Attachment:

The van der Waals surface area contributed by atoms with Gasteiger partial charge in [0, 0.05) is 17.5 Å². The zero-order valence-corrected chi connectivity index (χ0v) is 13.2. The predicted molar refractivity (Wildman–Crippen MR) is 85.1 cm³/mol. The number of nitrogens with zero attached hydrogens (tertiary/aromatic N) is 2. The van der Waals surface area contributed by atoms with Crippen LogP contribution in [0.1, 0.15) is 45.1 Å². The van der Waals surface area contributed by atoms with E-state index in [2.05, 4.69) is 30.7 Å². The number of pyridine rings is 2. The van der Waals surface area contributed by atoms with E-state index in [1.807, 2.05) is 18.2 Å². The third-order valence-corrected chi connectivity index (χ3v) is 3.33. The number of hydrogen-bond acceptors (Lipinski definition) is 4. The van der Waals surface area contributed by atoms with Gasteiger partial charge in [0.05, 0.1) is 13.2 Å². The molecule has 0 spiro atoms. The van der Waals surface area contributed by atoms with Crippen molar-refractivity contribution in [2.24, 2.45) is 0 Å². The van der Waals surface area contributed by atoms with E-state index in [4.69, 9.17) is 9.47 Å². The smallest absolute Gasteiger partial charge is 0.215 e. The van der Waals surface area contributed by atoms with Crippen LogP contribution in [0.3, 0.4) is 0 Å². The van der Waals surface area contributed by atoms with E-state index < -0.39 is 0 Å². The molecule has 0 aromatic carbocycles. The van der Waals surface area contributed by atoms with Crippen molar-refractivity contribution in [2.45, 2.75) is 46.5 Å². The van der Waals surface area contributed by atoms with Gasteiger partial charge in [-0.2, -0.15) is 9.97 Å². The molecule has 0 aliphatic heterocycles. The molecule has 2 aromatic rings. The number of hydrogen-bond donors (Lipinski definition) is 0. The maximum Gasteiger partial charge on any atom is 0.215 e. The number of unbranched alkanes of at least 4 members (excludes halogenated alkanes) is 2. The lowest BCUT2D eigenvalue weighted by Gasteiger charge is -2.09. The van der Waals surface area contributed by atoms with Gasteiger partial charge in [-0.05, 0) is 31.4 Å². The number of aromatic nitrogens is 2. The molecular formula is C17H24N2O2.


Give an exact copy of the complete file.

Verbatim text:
The van der Waals surface area contributed by atoms with Gasteiger partial charge in [0, 0.05) is 17.5 Å². The zero-order valence-corrected chi connectivity index (χ0v) is 13.2. The predicted molar refractivity (Wildman–Crippen MR) is 85.1 cm³/mol. The number of nitrogens with zero attached hydrogens (tertiary/aromatic N) is 2. The van der Waals surface area contributed by atoms with Crippen LogP contribution in [0.1, 0.15) is 45.1 Å². The van der Waals surface area contributed by atoms with E-state index in [2.05, 4.69) is 30.7 Å². The number of pyridine rings is 2. The van der Waals surface area contributed by atoms with E-state index in [1.807, 2.05) is 18.2 Å². The third-order valence-corrected chi connectivity index (χ3v) is 3.33. The number of hydrogen-bond acceptors (Lipinski definition) is 4. The van der Waals surface area contributed by atoms with Gasteiger partial charge in [0.05, 0.1) is 13.2 Å². The molecule has 0 spiro atoms. The van der Waals surface area contributed by atoms with Crippen molar-refractivity contribution in [2.24, 2.45) is 0 Å². The van der Waals surface area contributed by atoms with E-state index in [4.69, 9.17) is 9.47 Å². The smallest absolute Gasteiger partial charge is 0.215 e. The van der Waals surface area contributed by atoms with Crippen LogP contribution in [0.3, 0.4) is 0 Å². The van der Waals surface area contributed by atoms with E-state index < -0.39 is 0 Å². The molecule has 0 aromatic carbocycles. The van der Waals surface area contributed by atoms with Crippen molar-refractivity contribution in [2.45, 2.75) is 46.5 Å². The van der Waals surface area contributed by atoms with Gasteiger partial charge in [-0.2, -0.15) is 9.97 Å². The molecule has 0 aliphatic heterocycles. The molecule has 2 aromatic rings. The number of hydrogen-bond donors (Lipinski definition) is 0. The maximum Gasteiger partial charge on any atom is 0.215 e. The number of unbranched alkanes of at least 4 members (excludes halogenated alkanes) is 2. The lowest BCUT2D eigenvalue weighted by Gasteiger charge is -2.09. The van der Waals surface area contributed by atoms with Gasteiger partial charge in [-0.05, 0) is 31.4 Å². The number of aromatic nitrogens is 2. The molecular formula is C17H24N2O2.